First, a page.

LIVE REVIEW - Love Fame Tragedy @ Oxford Art Factory


Photography by William Sinclair

Like many other Wombats fans, my curiosity was sparked when I first heard about Love Fame Tragedy, creative project of Matthew “Murph” Murphy. The project was described best when Murph stated “it’s somewhere between Gorillaz and a solo project” in an interview earlier this year. On the 8th October at Sydney’s iconic Oxford Art Factory, I was able to hear the songs of LFT’s EP I Don’t Want To Play The Victim, But I’m Really Good At It live which was released in late September. 


Well, I lie, I was able to experience this at their Yours & Owls festival set the weekend prior but I wanted to indulge in the way their new sound adapted from a festival crowd to an intimate room of fans. I’ve seen Murph play to festival crowds and fill out arena’s before but Oxford Art Factory was a whole new setting. 


Unlike his festival set, LFT had punters, young and old, waiting out front of OAF for hours before the doors opened. I’m not quite sure what for but a good line is all a part of the experience, right? Maybe it was to score a prime seat on the leather couches seated on the upper deck of OAF overlooking the crowd and stage... Smart. There was however, one thing we all had in common, the anticipation for an absolute ripper of a show. 



Bedroom producer and singer-songwriter Austen, welcomed the night. After releasing her debut single ‘Faded’ in 2016, Australia has welcomed her moody, synth pop including the release of her EP ‘Passenger Seat’ in September this year. I was honestly surprised at Austen’s appearance on the lineup with the contrast in musical maturity by performance and sound. Her clean, rehearsed synth pop was safe and enjoyable. The crowd pipe up when she played an accurate rendition of ‘Paper Planes’ by M.I.A. It was enjoyable, delighting in new music, however an underwhelming live performance. 


No matter how hard you try, you can’t disconnect the iconic Liverpool accent that has imprinted on The Wombats from Murph’s new project. I’m sure all of the comparisons have been made between The Wombats and LFT. What LFT lacks for in two talented Englishman, it makes up for with it’s entertaining concoction of steady but sure drum beats, melodic synth, dirty guitar and vocals we’ve all come to know and love. I do admire Murphy’s artistic ability to create infectious pop music out of monotonous lyrics. But that’s what you get for lapping up catchy pop tunes.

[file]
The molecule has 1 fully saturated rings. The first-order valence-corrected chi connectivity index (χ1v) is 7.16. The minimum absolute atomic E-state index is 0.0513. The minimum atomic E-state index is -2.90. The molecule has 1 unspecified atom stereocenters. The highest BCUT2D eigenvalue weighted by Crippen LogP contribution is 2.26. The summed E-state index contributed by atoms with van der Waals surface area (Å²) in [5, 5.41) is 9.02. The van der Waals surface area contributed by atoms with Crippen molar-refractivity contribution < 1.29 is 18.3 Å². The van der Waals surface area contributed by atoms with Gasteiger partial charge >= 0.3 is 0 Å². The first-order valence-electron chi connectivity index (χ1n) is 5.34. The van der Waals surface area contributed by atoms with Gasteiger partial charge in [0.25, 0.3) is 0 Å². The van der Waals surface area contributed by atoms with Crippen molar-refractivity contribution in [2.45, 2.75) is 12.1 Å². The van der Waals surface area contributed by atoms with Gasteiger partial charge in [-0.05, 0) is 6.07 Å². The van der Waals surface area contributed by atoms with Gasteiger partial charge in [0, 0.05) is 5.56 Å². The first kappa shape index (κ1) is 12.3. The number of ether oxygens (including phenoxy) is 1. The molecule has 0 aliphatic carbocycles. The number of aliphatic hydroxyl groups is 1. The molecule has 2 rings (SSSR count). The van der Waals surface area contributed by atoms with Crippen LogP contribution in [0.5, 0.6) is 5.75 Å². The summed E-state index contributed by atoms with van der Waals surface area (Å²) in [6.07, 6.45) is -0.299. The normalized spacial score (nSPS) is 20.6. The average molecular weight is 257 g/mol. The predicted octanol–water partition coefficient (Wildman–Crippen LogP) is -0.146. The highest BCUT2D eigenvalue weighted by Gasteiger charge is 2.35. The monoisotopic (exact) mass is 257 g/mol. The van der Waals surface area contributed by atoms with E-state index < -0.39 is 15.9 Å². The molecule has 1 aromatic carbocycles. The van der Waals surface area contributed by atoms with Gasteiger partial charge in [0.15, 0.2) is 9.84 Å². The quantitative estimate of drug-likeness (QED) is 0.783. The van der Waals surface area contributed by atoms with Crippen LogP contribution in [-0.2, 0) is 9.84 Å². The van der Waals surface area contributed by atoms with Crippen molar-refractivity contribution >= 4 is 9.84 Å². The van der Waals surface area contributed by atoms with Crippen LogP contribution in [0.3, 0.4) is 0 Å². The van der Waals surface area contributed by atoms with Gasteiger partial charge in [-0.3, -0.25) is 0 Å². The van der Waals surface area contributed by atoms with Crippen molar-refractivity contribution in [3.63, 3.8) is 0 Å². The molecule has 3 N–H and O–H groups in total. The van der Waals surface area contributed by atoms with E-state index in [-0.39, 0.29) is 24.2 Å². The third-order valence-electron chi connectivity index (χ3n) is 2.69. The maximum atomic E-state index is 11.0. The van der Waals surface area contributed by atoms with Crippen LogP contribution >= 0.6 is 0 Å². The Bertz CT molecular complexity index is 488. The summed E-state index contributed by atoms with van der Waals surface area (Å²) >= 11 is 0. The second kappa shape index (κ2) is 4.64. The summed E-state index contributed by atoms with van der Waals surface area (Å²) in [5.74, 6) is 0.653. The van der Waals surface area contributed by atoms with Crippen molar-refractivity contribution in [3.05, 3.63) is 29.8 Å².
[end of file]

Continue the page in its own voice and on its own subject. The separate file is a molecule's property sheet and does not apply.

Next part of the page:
He opened with ‘Backflip’, one of his gritty electro-pop singles that has seen Murph recapture the attention of his Australian fans.

The overall live performance was reserved, charming even. Murph came out in a classy blue suit, adorned by his guitar. Beside him, his guitarist looked as though he were tempted to charge into the crowd at any moment. Understandably, he had the most exciting parts of the show. His use of the OAF stage was impressive. 


Murph is an awkward bloke. His dry humour didn’t quite nail the introduction his forthcoming love song about his wife murdering him (with love) as we soon found out. Switching to his acoustic guitar, a rush of murmurs moved the crowd. An acoustic, from Murph? How exciting! The crowd burst into laughter as he sang the first few lines. They soon settled as the song was played with sincerity. 

‘Pills’ definitely came through as the crowd favourite, sending the room into chaotic, infectious dance mode. 



LFT graced the crowd with a run of forthcoming songs. It was more of the same dirty pop that fed off the repetitive call and response hooks of Murph and his back up vocalist. The setlist was a great collection to dance to but with the repetitive form, the crowd found them singing along to most of the new songs. Out of the unknown tracks played ‘Body Parts’ definitely took the cake with the crowd. It was fueled by tumultuous electric guitar, an absolute meaty electro-pop track. 


Love Fame Tragedy finished with My Cheating Heart, the leading single of the project. Of course, the crowd was wired and hungry for more but with LFT’s limited discography, the room was left wondering how long they’d have to wait for new music. 


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